Local ad firm BrandWidth rebounds after internal turmoil

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In late 2010, George Evans wasn’t sure the Indianapolis advertising agency he founded in 2006 was going to survive the year. An internal dust-up between him and a pair of then-partners and a pending lawsuit threatened to bring the agency, known for its online acumen and branding savvy, to its knees.

“I had never been through anything quite like that,” said Evans, 52, who had worked for various ad agencies in Pittsburgh before moving to Indianapolis in 2000 to work for ASA Productions.

evans Evans

Evans, citing terms of the settlement agreement that put that chapter of the company in the past, declined to discuss specifics of those events.

But by the end of 2010, he had bought out his former BrandWidth partners and pleaded with clients for patience as the company reorganized and fortified the staff with several new hires. To accommodate anticipated growth, BrandWidth this year moved to a new office at 8465 Keystone Crossing Blvd.

Now, Evans, along with his wife, Karen Evans Moratz, a flute player in the Indianapolis Symphony Orchestra, are sole owners of the agency.

Less than two years after it nearly crashed and burned, BrandWidth has rebounded, and should bring in nearly $2 million in revenue this year along with a low-six-figure profit, Evans said.

Aiding the firm’s resurgence is a string of new accounts, including Connecticut-based EasySeat Tickets and Florida-based Transition Opticals, along with Ultra Ankle and Guardhouse Security Services, both of Indianapolis.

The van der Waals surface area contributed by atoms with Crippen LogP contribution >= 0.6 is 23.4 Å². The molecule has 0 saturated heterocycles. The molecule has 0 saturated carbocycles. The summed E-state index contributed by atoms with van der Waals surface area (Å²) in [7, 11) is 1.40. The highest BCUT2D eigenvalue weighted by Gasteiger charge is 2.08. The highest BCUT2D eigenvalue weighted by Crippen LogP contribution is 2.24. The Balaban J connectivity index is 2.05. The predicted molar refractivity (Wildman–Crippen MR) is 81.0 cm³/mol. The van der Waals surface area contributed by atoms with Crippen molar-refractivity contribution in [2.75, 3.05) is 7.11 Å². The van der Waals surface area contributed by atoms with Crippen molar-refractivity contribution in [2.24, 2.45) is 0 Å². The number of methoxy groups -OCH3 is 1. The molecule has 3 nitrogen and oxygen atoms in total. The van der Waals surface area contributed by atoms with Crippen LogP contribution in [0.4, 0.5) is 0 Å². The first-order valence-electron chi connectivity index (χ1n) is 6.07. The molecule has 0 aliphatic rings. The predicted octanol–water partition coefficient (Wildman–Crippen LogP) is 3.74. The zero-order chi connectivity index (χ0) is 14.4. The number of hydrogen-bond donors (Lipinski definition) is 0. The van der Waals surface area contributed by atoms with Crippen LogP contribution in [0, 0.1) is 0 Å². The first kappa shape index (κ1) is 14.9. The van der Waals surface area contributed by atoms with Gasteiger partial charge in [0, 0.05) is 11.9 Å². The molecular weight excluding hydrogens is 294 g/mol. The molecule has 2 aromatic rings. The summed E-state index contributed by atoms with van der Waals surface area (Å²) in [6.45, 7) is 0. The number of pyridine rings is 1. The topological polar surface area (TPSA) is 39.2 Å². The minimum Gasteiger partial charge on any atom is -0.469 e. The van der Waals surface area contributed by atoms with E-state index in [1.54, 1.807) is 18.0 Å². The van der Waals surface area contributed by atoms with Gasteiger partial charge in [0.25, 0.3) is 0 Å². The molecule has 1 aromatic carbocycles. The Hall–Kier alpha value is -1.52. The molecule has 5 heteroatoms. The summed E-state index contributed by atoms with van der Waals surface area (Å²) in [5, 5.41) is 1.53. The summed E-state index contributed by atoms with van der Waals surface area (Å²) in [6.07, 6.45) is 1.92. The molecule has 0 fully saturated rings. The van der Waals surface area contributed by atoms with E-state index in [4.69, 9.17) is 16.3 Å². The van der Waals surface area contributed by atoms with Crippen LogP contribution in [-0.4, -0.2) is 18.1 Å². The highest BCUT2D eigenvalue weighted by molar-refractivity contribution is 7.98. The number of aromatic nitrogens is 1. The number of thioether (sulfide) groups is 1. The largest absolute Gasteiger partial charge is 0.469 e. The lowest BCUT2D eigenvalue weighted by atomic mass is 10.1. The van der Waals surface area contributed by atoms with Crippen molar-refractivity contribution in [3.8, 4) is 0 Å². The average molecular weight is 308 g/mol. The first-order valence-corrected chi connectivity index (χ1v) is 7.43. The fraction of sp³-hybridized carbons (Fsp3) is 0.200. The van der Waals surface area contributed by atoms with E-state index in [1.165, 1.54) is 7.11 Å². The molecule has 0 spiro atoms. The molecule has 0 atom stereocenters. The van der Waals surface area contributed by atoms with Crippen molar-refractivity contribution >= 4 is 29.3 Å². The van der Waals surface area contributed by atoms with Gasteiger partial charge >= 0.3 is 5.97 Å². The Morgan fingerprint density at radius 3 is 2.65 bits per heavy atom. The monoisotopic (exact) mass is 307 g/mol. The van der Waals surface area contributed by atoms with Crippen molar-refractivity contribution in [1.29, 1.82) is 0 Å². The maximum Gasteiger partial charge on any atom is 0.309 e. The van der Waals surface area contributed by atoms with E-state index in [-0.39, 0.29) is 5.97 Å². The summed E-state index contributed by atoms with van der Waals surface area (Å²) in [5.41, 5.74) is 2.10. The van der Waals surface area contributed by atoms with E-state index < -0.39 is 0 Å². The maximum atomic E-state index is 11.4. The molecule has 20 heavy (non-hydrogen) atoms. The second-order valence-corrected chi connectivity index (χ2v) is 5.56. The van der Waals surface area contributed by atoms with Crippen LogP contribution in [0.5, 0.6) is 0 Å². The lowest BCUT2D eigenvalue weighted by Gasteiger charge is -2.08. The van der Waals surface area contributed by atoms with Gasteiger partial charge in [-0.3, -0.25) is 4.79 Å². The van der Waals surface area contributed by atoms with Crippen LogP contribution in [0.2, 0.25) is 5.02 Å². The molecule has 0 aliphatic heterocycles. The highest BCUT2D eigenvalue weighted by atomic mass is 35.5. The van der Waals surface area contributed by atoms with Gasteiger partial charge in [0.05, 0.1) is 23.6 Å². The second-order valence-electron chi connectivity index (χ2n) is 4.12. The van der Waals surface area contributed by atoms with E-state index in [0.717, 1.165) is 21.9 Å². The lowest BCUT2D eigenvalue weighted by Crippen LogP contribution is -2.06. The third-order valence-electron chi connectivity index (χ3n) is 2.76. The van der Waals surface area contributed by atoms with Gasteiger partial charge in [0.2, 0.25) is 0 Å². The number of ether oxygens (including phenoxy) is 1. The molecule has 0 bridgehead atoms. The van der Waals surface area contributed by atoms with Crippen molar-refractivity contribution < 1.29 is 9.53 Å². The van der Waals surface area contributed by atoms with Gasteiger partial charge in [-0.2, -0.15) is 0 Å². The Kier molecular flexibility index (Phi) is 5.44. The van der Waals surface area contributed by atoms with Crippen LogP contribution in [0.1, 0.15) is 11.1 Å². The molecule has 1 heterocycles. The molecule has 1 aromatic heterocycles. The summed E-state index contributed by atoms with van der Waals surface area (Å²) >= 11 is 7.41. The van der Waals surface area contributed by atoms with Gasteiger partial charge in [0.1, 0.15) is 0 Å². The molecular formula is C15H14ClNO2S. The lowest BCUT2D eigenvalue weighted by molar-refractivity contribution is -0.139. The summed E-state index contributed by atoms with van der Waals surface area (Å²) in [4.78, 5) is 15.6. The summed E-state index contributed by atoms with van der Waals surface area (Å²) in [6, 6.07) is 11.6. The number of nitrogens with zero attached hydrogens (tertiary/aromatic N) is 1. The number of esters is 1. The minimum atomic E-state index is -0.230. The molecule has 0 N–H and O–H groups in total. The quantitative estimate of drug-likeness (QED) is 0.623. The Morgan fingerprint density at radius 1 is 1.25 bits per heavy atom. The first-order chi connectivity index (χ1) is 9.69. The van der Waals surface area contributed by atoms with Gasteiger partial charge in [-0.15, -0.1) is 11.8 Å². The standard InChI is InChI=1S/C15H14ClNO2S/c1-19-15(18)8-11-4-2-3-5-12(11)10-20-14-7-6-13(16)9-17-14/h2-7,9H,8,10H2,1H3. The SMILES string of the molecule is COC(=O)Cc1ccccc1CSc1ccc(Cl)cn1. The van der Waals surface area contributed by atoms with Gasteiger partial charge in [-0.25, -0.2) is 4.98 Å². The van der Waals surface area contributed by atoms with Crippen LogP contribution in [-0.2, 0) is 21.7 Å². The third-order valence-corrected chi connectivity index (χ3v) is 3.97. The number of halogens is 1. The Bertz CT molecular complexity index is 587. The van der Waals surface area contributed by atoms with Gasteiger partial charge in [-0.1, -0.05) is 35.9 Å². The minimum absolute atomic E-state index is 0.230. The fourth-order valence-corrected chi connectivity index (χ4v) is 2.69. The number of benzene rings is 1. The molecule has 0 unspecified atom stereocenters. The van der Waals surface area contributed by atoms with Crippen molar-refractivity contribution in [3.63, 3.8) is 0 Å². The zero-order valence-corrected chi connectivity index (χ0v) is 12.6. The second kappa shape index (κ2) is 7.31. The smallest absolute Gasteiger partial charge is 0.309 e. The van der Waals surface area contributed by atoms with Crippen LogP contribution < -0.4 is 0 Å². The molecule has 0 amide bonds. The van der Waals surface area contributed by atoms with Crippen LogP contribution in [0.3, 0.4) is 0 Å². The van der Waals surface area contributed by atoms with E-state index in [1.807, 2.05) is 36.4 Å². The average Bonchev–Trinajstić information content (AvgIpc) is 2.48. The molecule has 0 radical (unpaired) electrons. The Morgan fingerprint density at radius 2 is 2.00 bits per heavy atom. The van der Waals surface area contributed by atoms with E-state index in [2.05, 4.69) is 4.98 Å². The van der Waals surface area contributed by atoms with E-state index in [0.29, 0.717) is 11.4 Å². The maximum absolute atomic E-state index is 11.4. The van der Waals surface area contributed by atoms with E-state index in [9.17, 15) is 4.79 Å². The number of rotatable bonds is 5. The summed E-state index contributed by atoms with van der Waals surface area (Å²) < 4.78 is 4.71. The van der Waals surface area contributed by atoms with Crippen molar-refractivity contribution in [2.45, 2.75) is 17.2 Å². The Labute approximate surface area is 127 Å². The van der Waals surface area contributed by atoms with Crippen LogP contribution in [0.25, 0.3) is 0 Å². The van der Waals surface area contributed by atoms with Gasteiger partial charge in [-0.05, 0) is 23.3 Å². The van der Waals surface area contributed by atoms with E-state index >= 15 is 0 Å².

BrandWidth isn’t your typical ad agency. Three of its nine staffers are dedicated computer programmers, and there is no dedicated sales staff. BrandWidth’s staff is an eclectic bunch, including a graffiti artist, a T-shirt designer and an avid craft-beer brewer.

The company has made its mark through website development, interactive videos and social media. But Evans, an industry vet with more than 27 years of experience, also has helped his clients with traditional billboard, direct-mail, and radio and television spots.

He’s the firm’s one-man sales staff, with BrandWidth Client Services Manager Adrienne Clodfelter and Client Services Specialist Jill Thixton handling incoming calls and account services and support.

The approach seems to be working, as the firm’s revenue is inching up during a difficult time for ad agencies. Seventy percent of BrandWidth’s business is national, while 30 percent is local.

“When you think of Indianapolis agencies bringing in national work, you always think it’s the biggest [local] firms getting those accounts,” Evans said. “Right now, we’re one of the few agencies bringing national work in this market, and we’ve done it by competing against some of the largest agencies in the world.”

BrandWidth has recently outbid ad behemoths such as Florida-based FKQ Advertising, New York-based Saatchi & Saatchi and Chicago-based Euro Rsgc for projects, Evans said.

By listening to its business goals and challenges, BrandWidth came up with several marketing ideas for Guardhouse Security, said Guardhouse co-owner Mike Tuttle.

In addition to designing a new logo and a direct marketing campaign for the rebranded Guardhouse, BrandWidth helped build a website for the firm that designs and installs security systems for homes and small businesses. One of the key features to the interactive site, Tuttle said, is a component that allows users to input dimensions and features of their home or business. The site then prints out recommended security features.

“That’s not just gee-whiz technology,” Tuttle said. “That’s been a very useful tool for our clients.

“For a company its size, BrandWidth has a huge core competency,” he said. “Some of their websites are among the best I’ve seen.”•

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